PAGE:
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Since its inception in 2006, Fairy Tail has climbed, controlled and conquered the rankings in a way that few titles have in the past. From its top 10 ranking on Tohan’s Top 10 Manga’s in 2007 to being named as the best shonen manga of 2008 by About.com; winning the 2009 Kodansha Manga Award for the best shonen manga to receiving the Society for the Promotion of Japanese Animation’s Industry Awards for best comedy manga, Fairy Tail has proven to be nothing short of an industry success.
This year, as it makes it inaugural transition into the anime medium, we – as fans – can expect nothing less than a comedic, action-packed masterpiece, reflective of the manga-style storytelling that made it popular from the start.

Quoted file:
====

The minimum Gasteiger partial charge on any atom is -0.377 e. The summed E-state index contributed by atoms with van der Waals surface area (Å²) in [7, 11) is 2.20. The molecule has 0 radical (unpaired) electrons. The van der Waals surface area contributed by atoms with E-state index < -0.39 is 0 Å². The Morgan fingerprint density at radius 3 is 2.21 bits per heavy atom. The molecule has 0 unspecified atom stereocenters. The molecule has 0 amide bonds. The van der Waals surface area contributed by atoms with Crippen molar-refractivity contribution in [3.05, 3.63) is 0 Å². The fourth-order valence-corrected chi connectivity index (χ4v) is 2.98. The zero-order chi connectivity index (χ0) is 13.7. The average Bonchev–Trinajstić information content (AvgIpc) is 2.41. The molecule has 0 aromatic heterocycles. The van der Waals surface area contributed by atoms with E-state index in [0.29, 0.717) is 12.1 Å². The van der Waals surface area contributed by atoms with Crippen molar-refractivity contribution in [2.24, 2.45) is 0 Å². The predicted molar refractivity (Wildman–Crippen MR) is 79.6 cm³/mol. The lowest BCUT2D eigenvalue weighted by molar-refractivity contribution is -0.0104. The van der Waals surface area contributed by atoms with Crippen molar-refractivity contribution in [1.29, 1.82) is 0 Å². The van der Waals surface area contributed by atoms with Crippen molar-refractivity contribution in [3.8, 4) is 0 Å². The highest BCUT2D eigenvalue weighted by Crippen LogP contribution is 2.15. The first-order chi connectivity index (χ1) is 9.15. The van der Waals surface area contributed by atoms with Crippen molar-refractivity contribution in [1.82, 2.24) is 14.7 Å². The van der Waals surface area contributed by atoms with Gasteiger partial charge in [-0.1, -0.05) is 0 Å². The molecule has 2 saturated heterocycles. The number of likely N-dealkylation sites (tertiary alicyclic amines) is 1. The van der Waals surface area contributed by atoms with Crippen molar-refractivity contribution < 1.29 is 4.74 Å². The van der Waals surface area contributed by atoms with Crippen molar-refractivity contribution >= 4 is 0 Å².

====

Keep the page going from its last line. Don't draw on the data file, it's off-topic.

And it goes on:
Already six episodes in, we have been whisked away into the world of Fiore where the sights and sounds from this highly popular manga have come to life. For those who are unfamiliar with this story, the concept of Fairy Tail surrounds a teenage girl named Lucy Heartfilla who is determined to join the notorious magical Fairy Tail Guild. During a daring rescue, she encounters Natsu who is part of the guild and eventually offers her a place. They become teammates performing various missions for the Fairy Tail Guild. Its perfect blend of fantasy, adventure and unusual camaraderie amongst its characters makes for an easily digestible and addictive show for fans of all ages.
Yet, Fairy Tail’s appeal extends far beyond just the storyline. As pattern and history have shown us, for every great anime storyline, an animation must have a captivating art and animation style to complement it. This anime is no exception. Utilizing colorful brushstrokes and elongated character designs, this style of animation helps focus and accent on the comedic elements while still staying true to the more shonen qualities that brings in its initial appeal. And herein lies what some may argue as its subtle brilliance.